Severe-weather sirens meant to reach only outdoor areas, Leavenworth County official says
Sirens sounding again
Leavenworth County Emergency Management will sound the county's outdoor warning sirens again at 1:30 p.m. Tuesday, as part of a statewide tornado drill that takes place during Kansas Severe Weather Awareness Week.
Regular monthly tests take place at 11 a.m. on the first Wednesday of each month.
The high-pitched whine of emergency weather sirens rang throughout Leavenworth County March 7, just as it does the first Wednesday of every month at 11 a.m.
Their sound didn’t reach the inside the home of Angie Jacobs-Munoz near the southern edge of Tonganoxie, though. The sirens have no chance to be heard among the din of the television and children in her home, Jacobs-Munoz said.
“If you’re inside, you don’t hear anything,” she said.
Jacobs-Munoz was one of several residents who posted messages on The Mirror’s Facebook page (facebook.com/TonganoxieMirror) last week saying they had trouble hearing the sirens from their homes, after The Mirror asked its Facebook fans if they heard them during their monthly test.
It’s no surprise that a few residents couldn’t hear the warning wail from inside their homes, though, said Leavenworth County Emergency Management Director Chuck Magaha. The outdoor weather warning sirens aren’t designed to reach indoors.
“The outdoor warning sirens are designed for just that purpose: to be heard outdoors,” Magaha said.
The sound is meant only to reach people outside to let them know to head indoors and check a weather radio, television or something else to see what’s going on, Magaha said.
The sirens, 46 of which are spread across Leavenworth County, are placed about five miles apart to accomplish that purpose, he said. Because some residences happen to be much closer to the sirens than others, some people will be able to hear them inside and others won’t.
Tonganoxie has three sirens nearby, Magaha said. One sits outside city hall downtown, another sits at the county annex building off U.S. Highway 24-40, and one is on Hubbell Hill west of town. Basehor also has three nearby sirens: one outside the Fairmount Township Fire Department station on 155th Street, one near the Field of Dreams sports complex to the north and one south of town near Glenwood Ridge Elementary School.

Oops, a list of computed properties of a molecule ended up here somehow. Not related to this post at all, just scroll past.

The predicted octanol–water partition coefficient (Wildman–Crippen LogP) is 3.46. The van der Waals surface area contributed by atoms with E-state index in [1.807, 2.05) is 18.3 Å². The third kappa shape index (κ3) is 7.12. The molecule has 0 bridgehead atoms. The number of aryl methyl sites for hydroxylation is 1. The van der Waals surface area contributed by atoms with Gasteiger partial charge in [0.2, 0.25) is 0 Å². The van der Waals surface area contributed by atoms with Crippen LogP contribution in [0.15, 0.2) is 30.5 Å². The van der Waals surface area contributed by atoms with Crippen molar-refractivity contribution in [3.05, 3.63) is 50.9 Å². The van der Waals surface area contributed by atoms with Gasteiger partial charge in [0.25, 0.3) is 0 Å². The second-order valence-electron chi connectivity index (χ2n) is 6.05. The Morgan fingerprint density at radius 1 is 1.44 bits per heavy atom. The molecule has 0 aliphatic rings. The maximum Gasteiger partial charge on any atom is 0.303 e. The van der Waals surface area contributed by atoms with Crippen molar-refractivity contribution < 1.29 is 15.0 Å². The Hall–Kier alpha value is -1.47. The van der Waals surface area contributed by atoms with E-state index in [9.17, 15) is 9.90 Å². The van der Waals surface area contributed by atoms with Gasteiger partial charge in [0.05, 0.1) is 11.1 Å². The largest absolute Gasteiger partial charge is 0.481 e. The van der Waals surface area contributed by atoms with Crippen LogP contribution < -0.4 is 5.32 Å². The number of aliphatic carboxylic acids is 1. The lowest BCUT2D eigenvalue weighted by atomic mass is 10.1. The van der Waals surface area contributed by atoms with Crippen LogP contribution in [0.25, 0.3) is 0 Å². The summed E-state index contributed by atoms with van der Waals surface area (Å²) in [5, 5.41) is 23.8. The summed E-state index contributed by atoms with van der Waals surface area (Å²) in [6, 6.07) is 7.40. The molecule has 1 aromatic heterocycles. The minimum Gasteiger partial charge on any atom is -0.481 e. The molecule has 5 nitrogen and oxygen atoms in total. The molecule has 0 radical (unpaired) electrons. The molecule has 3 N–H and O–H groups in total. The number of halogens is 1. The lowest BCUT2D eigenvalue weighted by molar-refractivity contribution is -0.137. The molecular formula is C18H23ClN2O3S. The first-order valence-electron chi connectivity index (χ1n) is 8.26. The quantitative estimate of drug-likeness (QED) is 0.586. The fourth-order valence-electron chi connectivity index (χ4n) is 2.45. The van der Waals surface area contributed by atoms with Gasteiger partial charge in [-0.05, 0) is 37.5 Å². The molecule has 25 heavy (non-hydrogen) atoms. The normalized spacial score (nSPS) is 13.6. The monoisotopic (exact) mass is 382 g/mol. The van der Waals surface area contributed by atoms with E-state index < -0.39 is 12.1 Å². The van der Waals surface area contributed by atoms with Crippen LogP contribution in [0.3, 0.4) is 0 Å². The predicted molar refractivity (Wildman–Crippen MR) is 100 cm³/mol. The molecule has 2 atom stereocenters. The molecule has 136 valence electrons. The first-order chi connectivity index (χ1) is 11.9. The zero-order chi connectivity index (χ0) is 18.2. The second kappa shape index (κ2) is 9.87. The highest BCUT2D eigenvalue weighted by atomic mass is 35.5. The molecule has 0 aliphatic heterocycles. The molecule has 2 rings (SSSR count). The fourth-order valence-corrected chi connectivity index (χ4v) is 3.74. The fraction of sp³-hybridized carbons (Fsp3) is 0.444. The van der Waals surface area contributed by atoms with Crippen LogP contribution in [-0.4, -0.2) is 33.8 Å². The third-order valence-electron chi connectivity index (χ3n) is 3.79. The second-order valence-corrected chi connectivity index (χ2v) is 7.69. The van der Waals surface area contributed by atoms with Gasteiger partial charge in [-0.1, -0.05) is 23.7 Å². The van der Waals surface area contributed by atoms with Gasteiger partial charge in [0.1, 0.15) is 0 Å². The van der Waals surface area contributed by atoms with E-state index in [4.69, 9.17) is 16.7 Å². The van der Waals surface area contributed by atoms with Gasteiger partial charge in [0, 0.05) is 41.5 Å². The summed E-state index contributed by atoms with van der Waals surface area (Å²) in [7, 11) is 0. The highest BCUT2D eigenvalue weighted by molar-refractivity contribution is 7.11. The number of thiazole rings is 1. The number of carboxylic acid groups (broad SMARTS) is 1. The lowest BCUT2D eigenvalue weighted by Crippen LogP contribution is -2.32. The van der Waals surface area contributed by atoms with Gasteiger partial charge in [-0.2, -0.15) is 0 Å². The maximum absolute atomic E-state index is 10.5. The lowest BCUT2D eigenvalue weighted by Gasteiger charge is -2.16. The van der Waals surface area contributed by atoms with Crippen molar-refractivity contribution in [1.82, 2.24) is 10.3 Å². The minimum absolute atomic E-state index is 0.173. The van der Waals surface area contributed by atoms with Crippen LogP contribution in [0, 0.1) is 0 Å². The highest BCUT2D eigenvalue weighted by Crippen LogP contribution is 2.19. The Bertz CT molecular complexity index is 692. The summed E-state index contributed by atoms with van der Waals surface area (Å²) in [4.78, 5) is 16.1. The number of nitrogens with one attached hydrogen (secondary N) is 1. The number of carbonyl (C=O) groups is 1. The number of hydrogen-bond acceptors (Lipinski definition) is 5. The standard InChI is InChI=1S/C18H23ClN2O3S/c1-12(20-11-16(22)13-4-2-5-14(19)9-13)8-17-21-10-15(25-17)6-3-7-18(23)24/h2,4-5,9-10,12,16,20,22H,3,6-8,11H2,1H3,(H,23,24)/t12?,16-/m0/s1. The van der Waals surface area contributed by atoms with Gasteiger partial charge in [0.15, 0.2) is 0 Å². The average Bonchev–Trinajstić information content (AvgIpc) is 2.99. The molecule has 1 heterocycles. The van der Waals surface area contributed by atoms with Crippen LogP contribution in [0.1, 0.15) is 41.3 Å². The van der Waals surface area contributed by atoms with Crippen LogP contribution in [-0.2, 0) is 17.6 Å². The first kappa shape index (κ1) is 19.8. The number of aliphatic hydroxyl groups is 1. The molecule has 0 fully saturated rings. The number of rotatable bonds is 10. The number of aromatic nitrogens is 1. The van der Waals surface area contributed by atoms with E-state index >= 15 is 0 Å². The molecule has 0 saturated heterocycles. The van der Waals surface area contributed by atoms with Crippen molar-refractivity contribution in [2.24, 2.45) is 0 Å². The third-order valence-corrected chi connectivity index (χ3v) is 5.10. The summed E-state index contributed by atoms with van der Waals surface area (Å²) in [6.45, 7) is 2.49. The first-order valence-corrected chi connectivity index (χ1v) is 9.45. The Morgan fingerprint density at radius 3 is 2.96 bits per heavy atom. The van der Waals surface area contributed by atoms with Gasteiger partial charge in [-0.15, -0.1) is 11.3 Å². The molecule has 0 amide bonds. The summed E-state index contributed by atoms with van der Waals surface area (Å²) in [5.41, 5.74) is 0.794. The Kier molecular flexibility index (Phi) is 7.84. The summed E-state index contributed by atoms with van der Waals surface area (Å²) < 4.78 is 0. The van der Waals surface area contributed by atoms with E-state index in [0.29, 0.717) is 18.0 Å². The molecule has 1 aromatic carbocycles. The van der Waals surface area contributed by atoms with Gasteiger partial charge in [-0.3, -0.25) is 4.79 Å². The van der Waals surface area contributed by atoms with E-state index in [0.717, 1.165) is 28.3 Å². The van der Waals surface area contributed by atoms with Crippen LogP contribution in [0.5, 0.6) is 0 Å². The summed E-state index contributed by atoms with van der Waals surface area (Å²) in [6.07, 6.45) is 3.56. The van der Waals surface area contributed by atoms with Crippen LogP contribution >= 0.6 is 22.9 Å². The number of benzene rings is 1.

People indoors should rely on a different device for severe weather warnings, Magaha said: a weather radio.
“We like to think of them as the smoke detectors of severe weather,” Magaha said of the radios.
The devices are available at Tonganoxie City Hall for about $30, and Kansas City-area Price Chopper stores also sell them for about that amount as part of a program in conjunction with area emergency managers.
As the peak of severe weather season, April through June, approaches, families should also plan where to go in case of weather emergencies and also put together a preparedness kit in case a storm or tornado displaces them from their home, Magaha said.
The value of those kits was demonstrated by the tornado that struck Harveyville late last month, he said. A number of victims had to find somewhere else to stay afterward.
“Those people, they lost everything,” Magaha said.
He suggested residents visit the website preparemetrokc.org to see what they should include in their preparedness kit.
Jacobs-Munoz said her family does have a weather radio and keeps an eye on the television when severe weather is nearby. The family of seven also has a plan in case of severe weather: Head to the basement and wait under the stairs.
“The kids are pretty aware of where they go and what they do,” Jacobs-Munoz said.
She said she could faintly hear the warning sirens from outside her home, but she would feel more at ease if their sound reached inside her walls.
“To me, it makes more sense to be able to hear them from the inside of your house,” Jacobs-Munoz said.
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